In a study published in the journal Science Advances, Dr. Altieri and colleagues discovered a new mechanism that suppresses tumor development by interfering with metabolism and with the function of mitochondria, the cell’s powerhouse.

Understanding Parkin

The team studied a gene called Parkin that is known for its protective function in brain cells and is altered in Parkinson’s disease. Previous evidence indicated that Parkin might have a role in regulating cancer cell metabolism and suppressing tumor growth, but the mechanism remained elusive.

The team found that Parkin expression was low or undetectable in tumors compared with their respective normal counterpart.

When they re-introduced Parkin in prostate cancer cells and other cancer cell types that did not express the protein, they observed reduced cell movement and a blocking of invasion, while deletion of Parkin in normal cells increased cell motility.

In vivo, Parkin-expressing prostate cancer cells formed smaller tumors and had lower metastatic potential.

Role of Parkin and Mitochondria

The Altieri lab has contributed important knowledge in the role mitochondria play in cancer, showing that changes in their size, shape and distribution within cells increase their ability to move and invade other tissues and acquire other aggressive traits.

In the new study, they discovered that Parkin interferes with the function of mitochondria in cancer cells, and, as a consequence, blocks tumor cell motility, which is critical for their ability to disseminate and invade other tissues during metastasis.

Forced Parkin expression in cancer cells also resulted in reduced energy production.

In addition, researchers found that exposing Parkin-expressing cancer cells to stress conditions such as nutrient deprivation and DNA-damaging agents resulted in a strong increase in Parkin levels.

From this study, Parkin emerges as a critical, stress-activated effector of a tumor suppression pathway that stops cancer progression and metastasis by interfering with the ability of cancer cells to reprogram their metabolism.

Wistar Science Highlights: New Discoveries on HIV Latency and How Cancer Cells Talk With Their Neighboring Normal Cells

Antiretroviral therapy (ART) has dramatically increased the health and life expectancy of HIV-infected individuals, suppressing virus replication in the host immune cells and stopping disease progression; however, low yet persistent amounts of virus remain in the blood and tissues despite therapy. Virus persistency limits immune recovery and is associated with chronic levels of inflammation so that treated HIV-infected individuals have higher risk of developing a number of diseases.

This persistent infection stems from the ability of HIV to hide in a rare population of CD4 T cells. Finding new markers to identify the virus reservoir is of paramount importance to achieve HIV eradication.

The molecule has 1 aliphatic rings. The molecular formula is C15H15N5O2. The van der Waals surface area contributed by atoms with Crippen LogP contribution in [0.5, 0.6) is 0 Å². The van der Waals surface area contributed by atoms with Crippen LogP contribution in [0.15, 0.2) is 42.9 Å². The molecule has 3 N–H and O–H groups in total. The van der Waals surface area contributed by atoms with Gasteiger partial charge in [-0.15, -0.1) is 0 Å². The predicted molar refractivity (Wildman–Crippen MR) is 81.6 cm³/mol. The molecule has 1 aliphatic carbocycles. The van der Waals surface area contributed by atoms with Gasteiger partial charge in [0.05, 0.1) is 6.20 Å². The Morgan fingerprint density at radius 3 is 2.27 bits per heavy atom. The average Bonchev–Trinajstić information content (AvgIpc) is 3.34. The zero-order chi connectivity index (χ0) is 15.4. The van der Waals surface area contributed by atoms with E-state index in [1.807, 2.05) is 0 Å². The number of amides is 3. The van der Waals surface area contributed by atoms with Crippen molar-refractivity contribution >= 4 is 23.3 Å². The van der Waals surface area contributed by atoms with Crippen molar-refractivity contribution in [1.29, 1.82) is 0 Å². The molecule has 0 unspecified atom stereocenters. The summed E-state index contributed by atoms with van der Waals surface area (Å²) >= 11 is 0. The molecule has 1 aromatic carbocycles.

The lab of Mohamed Abdel-Mohsen, Ph.D., assistant professor in the Vaccine & Immunotherapy Center, may have discovered a new way of identifying and targeting hidden HIV reservoirs during ART.

The sugar molecules present on the surface of immune cells play a critical role in regulating their functions and fate. Researchers explored the role of the sugar component on the surface of host cells and described a “glycomic — or sugar — signature” that can impact HIV persistence.

Published in Cell Reports, the findings may have translational implications for improving the long-term care of HIV positive people.

The crosstalk between cancer cells and their neighboring normal cells is important to promote cancer progression.

The lab of Dario C. Altieri, M.D., Wistar president and CEO, director of the Institute’s Cancer Center and the Robert & Penny Fox Distinguished Professor, studied how this exchange happens to gain more clues on how tumors “hijack” their microenvironment and promote disease progression and recurrence.

Researchers cultured breast cancer cells in low-oxygen to mimic a condition known as hypoxia, which is a hallmark of the microenvironment surrounding most solid tumors. In this setting, they discovered that cancer cells package oncogenic messages into tiny particles called extracellular vesicles and send them to neighboring normal epithelial cells. This results in reprogramming of the shape and position of their mitochondria — the cell’s powerhouse — to ultimately alter tissue structure.

These findings, published in the journal Developmental Cell, suggest novel therapeutic targets to disrupt the pro-tumorigenic changes caused by cancer cells to the microenvironment.